By Cedric Nininahazwe, Florence Anam, Omar Syarif, & Alexandra Volgina, GNP+ Programme Managers
1 December 2021
Harmful laws that lead to discrimination, stigma and violence are still hindering global efforts to end AIDS. The United Nations General Assembly has adopted the 2021 Political Declaration on HIV and AIDS, with clear commitments that include creating an enabling legal environment by reviewing and reforming restrictive legal and policy frameworks, discriminatory laws and practices that create barriers or reinforce stigma and discrimination. Although similar commitments were made in the 2016 Political Declaration on HIV and AIDS, evidence to date shows slow progress and little concrete action by countries, including those with the highest HIV burden. As we commemorate World AIDS Day, GNP+ calls on all stakeholders to redouble efforts to change the harmful legal environments that restrict the rights and undermine the dignity of people living with or most affected by HIV.
Outdated and non-evidence-based legislation now constitutes one of the main challenges to an effective AIDS response. Most of the countries that criminalized HIV transmission in the 1980s and 90s did so as an emergency response mechanism to the HIV pandemic threat, without scientific data to rightly inform their legislation. However, despite decades of progress and multiple advances in HIV research and responses, many of these laws have not been changed and remain in force. A recent global overview compiled by the HIV Justice Network (2019) finds that 72 countries have laws that specifically allow for HIV criminalization, either because the law is HIV-specific, or because HIV is specified as a disease covered by the law. Ironically just two years later, most of these countries have also adopted the 2021 Political Declaration on HIV and AIDS, suggesting that such commitments are merely a ritual rather than a reality, something to be signed and then forgotten until the next round. When will this stop?
“Since the beginning, people living with HIV and their families have faced daunting levels of stigma and discrimination due to their perceived or actual HIV status. Many have lost their homes, families, sources of income, their dignity and even their lives as a result. It is hard to believe that 40 years after the start of the AIDS epidemic, we are still fighting for the legal and structural environment that would enable us all to access HIV prevention and treatment without fear or blame.” – Florence Anam, GNP+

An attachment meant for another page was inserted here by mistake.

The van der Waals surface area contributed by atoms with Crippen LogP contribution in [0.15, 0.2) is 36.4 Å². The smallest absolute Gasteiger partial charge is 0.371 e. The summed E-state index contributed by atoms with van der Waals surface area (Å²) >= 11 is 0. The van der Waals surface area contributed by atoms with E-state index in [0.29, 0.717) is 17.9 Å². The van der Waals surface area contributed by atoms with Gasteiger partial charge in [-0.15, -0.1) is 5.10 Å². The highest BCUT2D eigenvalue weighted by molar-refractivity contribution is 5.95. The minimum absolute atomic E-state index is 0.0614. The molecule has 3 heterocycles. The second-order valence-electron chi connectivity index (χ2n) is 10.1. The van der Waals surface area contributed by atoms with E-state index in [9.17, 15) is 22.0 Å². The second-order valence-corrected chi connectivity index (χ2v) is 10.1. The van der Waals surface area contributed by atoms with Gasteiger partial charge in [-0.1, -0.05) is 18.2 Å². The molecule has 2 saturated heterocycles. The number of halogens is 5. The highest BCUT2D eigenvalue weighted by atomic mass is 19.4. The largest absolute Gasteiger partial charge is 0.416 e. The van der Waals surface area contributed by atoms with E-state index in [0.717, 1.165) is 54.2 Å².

The available data support the fact that laws criminalizing HIV transmission and key population communities are counterproductive and hinder all other efforts in the global AIDS response. A systematic review and analysis of sex work laws and sex workers’ health in sub-Saharan Africa, for example, shows that HIV prevalence among sex workers was 39% in countries that criminalized sex work compared with 12% in countries where sex work was partially legalized.
In fact, the legal environment leads to multiple and overlapping experiences of stigma, discrimination and violence for key populations and people living with HIV, making it harder for them to access HIV and SRH services. Recent research shows that countries without criminalized legal environments have achieved better health outcomes in terms of viral load suppression and HIV status knowledge.
“Without joint and robust action towards decriminalization of HIV transmission and key populations, all of the efforts to end AIDS by 2030 will be useless.” – Alexandra Volgina, GNP+
The Global AIDS Strategy’s 10-10-10 targets on societal enablers call for member states to end all inequalities faced by people living with HIV, key populations, and other priority populations by 2025, by reducing to 10% or less the proportion of women, girls, people living with, at risk of and affected by HIV who experience gender-based inequalities and sexual and gender-based violence; countries with restrictive legal and policy frameworks that lead to the denial or limitation of access to services; and people experiencing stigma and discrimination.
This World AIDS Day, GNP+ urges governments, policymakers, civil society and donors to take collective action to challenge the criminalization of HIV transmission and key populations on the basis of sound scientific data. To achieve this, GNP+ specifically calls for the following:
- Government and policymakers to decriminalize HIV transmission and key populations, and to expand the civic space for communities to speak up for their rights
- Communities and civil society to work in solidarity to challenge criminalization of HIV transmission and key populations and to hold governments accountable for their commitments to create enabling legal environments
- Donors to fund communities to engage in monitoring and accountability mechanisms to improve service delivery and accelerate policy change and implementation.
 General Assembly resolution 75/284/, Political Declaration on HIV and AIDS: Ending Inequalities and Getting on Track to End AIDS by 2030, A/RES/75/284 (9 June 2021), available from undocs.org/A/RES/75/284.
 HIV Justice Network (2019) Advancing HIV Justice 3, available at https://www.hivjustice.net/wp-content/uploads/2019/05/AHJ3-Full-Report-English-Final.pdf (accessed 24 November 2021).
 Platt L, Grenfell P, Meiksin R, Elmes J, Sherman S, Sanders T et al. (2018) ‘Associations between sex work laws and sex workers’ health: a systematic review and meta-analysis of quantitative and qualitative studies’, PLoS Med. 15:e1002680.
 Kavanagh, M, Agbla, S, Joy, M, Aneja, K, Pillinger, M, Case, A, Erondu, N, Erkkola, T, & Graeden, E (2021) ‘Law, criminalisation and HIV in the world: have countries that criminalise achieved more or less successful pandemic response?’ BMJ Global Health, 6(8), e006315.